The Pa. Steel Products Procurement Act became law in 1978 with a stated purpose to protect the U.S. market for steel production and supply.
At its core, the Act provides that, if any steel products are to be used or supplied on a public works project in Pennsylvania, then only “steel products,” as that term is defined in the Act, can be used or supplied on the project.
The Act defines “steel products” as follows:
Products rolled, formed, shaped, drawn, extruded, forged, cast, fabricated or otherwise similarly processed, or processed by a combination of two or more of such operations, from steel made in the United States by the open hearth, basic oxygen, electric furnace, Bessemer or other steel making process and shall include cast iron products and shall include machinery and equipment listed in United States Department of Commerce Standard Industrial Classification 25 (furniture and fixture), 35 (machinery, except electrical) and 37 (transportation equipment) and made of, fabricated from, or containing steel components. If a product contains both foreign and United States steel, such product shall be determined to be a United States steel product only if at least 75% of the cost of the articles, materials and supplies have been mined, produced or manufactured, as the case may be, in the United States. Transportation equipment shall be determined to be a United States steel product if it complies with section 165 of Public Law 97-424 (96 Stat. 2136).
So, what does this mean?
It means that a “steel product” used on a Pennsylvania pubic works project must be from U.S.-made steel. This includes traditional steel products, such as steel beams and steel rails, items that often come to mind when we think of steel. But, it also includes a variety of machinery and equipment that may not ordinarily come to mind when we think of steel, such as HVAC equipment, furniture, plumbing fixtures, and the like, if they are “made of, fabricated from, or contain steel components.“
Now, this secondary definition of “steel product” is extremely broad and all-encompassing. And, what is a “steel component”? Suppose the machinery or equipment contains a number of different parts or devices, one of which contains some minuscule amount of steel? Does that mean the machinery or equipment is a product made of steel that must still meet the definition of “steel product”? These supplementary questions are not answered by the Act, and there are no court cases that interpret the Act in any helpful way.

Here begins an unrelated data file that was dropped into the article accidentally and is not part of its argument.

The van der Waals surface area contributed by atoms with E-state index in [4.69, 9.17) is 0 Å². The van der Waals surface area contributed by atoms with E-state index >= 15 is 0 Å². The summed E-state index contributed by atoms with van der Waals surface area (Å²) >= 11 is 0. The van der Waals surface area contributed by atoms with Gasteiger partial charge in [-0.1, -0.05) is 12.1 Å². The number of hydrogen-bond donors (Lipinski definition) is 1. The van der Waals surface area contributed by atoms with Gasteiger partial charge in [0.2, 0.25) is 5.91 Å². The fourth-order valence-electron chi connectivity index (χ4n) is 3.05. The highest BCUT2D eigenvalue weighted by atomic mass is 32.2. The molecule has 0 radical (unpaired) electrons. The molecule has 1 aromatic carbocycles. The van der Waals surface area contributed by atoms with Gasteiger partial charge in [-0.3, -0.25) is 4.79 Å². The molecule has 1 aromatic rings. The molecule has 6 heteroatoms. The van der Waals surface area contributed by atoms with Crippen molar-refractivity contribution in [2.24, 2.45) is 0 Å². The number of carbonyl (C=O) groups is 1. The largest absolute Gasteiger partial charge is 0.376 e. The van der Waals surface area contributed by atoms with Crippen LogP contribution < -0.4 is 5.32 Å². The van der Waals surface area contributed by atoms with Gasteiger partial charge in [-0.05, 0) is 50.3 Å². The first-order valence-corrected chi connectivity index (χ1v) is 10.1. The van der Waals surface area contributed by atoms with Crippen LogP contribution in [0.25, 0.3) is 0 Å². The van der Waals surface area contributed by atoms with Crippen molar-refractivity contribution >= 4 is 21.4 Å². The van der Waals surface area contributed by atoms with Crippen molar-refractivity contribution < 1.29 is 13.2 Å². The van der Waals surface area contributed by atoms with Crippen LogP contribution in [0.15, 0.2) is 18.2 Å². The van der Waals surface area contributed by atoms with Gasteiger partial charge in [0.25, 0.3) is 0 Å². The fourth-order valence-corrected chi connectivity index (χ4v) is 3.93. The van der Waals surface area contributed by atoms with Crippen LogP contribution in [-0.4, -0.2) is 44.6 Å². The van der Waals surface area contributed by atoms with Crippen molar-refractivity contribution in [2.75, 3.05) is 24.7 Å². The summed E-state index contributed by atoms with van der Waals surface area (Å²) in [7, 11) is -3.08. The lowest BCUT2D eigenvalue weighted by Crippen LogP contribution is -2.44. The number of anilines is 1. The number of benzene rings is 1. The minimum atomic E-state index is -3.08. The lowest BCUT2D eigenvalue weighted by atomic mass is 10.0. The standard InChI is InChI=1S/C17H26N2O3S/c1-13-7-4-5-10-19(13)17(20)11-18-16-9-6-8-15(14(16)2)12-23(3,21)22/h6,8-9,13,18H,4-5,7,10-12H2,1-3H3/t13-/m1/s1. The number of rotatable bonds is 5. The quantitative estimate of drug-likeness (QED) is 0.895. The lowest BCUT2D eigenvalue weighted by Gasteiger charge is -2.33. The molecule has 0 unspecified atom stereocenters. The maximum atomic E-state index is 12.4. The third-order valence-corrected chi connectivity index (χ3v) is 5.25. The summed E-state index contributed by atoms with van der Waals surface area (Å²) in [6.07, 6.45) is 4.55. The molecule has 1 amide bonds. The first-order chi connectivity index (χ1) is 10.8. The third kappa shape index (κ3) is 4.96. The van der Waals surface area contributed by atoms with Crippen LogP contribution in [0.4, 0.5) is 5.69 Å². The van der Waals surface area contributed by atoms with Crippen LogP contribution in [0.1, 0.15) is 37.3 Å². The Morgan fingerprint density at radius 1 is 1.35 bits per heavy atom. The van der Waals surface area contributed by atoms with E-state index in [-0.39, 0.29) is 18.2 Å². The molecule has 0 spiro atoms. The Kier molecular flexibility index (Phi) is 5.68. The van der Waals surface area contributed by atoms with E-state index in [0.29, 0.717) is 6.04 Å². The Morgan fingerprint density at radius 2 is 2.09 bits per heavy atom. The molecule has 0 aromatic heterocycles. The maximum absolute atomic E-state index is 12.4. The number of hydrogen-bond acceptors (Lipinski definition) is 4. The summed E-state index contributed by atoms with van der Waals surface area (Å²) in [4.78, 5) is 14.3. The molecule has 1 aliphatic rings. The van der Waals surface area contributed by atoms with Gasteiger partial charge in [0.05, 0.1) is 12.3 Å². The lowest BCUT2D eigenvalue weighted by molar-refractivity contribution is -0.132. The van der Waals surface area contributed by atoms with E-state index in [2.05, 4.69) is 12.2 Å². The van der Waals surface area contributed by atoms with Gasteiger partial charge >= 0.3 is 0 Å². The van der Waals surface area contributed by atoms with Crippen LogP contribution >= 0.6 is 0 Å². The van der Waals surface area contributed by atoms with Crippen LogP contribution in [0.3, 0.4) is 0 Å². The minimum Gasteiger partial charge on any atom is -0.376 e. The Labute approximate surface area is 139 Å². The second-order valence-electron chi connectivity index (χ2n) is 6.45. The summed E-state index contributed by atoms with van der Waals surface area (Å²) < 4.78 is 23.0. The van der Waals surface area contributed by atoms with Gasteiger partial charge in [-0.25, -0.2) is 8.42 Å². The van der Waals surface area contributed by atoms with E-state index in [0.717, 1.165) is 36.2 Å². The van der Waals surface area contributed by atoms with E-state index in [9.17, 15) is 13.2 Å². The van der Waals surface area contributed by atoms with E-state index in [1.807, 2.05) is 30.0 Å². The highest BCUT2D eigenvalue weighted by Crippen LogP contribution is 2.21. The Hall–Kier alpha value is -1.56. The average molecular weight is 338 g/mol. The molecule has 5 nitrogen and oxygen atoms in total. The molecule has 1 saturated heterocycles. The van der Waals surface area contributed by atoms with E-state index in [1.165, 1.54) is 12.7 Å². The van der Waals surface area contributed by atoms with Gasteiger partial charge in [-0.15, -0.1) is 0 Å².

If the “steel product” contains any foreign-made steel, the Act provides that it is a U.S. steel product only if 75% of the cost of the product has been mined, produced, or manufactured in the United States. Form ST-3 is completed by the fabricator of a steel product containing U.S. and foreign steel.
There are two exceptions to the Act. The first is where the head of the public agency makes a written determination that a “steel product” is not produced in the U.S. in sufficient quantities to meet the requirements of the contract in question. The second is where the “steel product” appears on the Department of General Services (DGS) list of exempt machinery and equipment steel products that were not produced in the United States in sufficient quantities in the previous calendar year. The most current exempt list for 2016 can be found here.
Contractors performing general construction work for public entities in the Commonwealth must be especially vigilent in their compliance with the requirements of the Act, as there are grave consequences for a violation of the Act, including the withholding of payment and, in the case of a willful violation, a 5-year debarment. There have even been civil prosecutions for violation of the Act, as explained here.
DGS has created an FAQ on the Act which was last updated in 2013 and can be found here, although in my view the FAQ creates even more questions than it provides answers.
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